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Publication numberUS2714924 A
Publication typeGrant
Publication dateAug 9, 1955
Filing dateDec 21, 1953
Publication numberUS 2714924 A, US 2714924A, US-A-2714924, US2714924 A, US2714924A
InventorsSylvia Fiscliman
Export CitationBiBTeX, EndNote, RefMan
External Links: USPTO, USPTO Assignment, Espacenet
Fischman
US 2714924 A
Abstract  available in
Images(1)
Previous page
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Claims  available in
Description  (OCR text may contain errors)

g- 9, 1955 s. FISCHMAN 2,714,924

AUXILIARY CHAIR Filed Dec. 21, 1955 4' .ATTORNEY United States Patent Office 2,714,924 Patented Aug. 9, 1955 AUXILIARY CHAIR Sylvia Fischmnn, Forest Hills, N. Y. Application December 21, 1953, Serial No. 399,465 3 Claims. (Cl. 155-131) The present invention relates to auxiliary chairs or chairettes and more particularly to a chair accessory adapted for placement on the seat of a chair of conventional size in order to elevate the position of a sitter thereon.

In a chair of normal size intended for an adult occupant, the height of the seat is such that when the chair is used by a child, the resultant level of the child with reference say to a dining table is below the position making for comfort. In fact, with a small child, all that may be visible from another seat around the table is the head of the child. In such circumstances it is conventional to place cushions or heavy books on the seat of the chair in order to raise the position of the seated child to a suitable level. While such makeshift expedients may serve to elevate the child somewhat, they provide a seat which is insecure, uncomfortable and otherwise inadequate. A further drawback is that the childs feet are left swinging without any support, for in most cases he is unable to rest them upon the floor and he is beyond the reach of the horizontal strut attached to the front legs of the chair, in the event a strut is provided thereon.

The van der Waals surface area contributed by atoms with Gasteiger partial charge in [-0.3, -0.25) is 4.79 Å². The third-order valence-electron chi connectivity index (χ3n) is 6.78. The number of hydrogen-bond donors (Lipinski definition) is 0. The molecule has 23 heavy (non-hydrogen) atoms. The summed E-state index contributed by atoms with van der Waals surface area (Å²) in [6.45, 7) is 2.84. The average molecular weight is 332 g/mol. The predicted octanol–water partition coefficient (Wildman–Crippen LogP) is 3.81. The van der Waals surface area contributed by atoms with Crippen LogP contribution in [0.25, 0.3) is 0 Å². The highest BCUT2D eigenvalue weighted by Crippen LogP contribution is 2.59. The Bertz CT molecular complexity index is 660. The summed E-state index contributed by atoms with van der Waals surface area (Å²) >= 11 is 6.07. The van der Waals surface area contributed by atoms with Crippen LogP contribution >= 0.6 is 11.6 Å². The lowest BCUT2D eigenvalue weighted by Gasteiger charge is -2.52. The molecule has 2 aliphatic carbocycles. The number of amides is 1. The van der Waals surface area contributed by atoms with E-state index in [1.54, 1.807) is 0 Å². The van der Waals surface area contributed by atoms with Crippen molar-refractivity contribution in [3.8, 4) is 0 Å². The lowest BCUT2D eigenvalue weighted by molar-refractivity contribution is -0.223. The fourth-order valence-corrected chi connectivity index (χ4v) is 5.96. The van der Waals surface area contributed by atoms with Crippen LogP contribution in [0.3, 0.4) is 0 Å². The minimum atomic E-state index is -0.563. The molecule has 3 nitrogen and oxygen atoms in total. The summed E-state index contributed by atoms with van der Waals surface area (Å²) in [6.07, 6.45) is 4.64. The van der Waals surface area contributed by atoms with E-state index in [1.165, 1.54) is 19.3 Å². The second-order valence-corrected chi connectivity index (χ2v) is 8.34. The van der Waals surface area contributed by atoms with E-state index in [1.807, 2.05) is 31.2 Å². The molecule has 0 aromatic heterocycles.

Accordingly, it is the principal object of the present invention to provide an auxiliary chair readily adaptable for placement on the seat of a chair of ordinary size for raising the position of the occupant.

More particularly, it is an object of the invention to provide an auxiliary chair of the above type which is comfortable and affords a good measure of security for the young and perhaps restless occupant thereof.

Still another object of the invention is to provide an auxiliary chair with an adjustable footrest.

Yet another object of the invention is to provide an auxiliary chair having a footrest which is foldable under the seat of the auxiliary chair, whereby the chair may be stored in a minimum of space.

For a better understanding of the invention as well as other objects and features thereof, reference is made to the following detailed specification to be read in conjunction with the attached drawing, wherein:

Fig. l is a perspective view of a chairette in accord ance with the invention;

Fig. 2 is a plan View of the underside of the chairette when the footrest is folded back;

Fig. 3 is a detail of the footrest;

Fig. 4 is a preferred modification of the invention to provide an adjustable height for the seat of the chairette; and

Fig. 5 is a preferred modification of the adjustable footrest.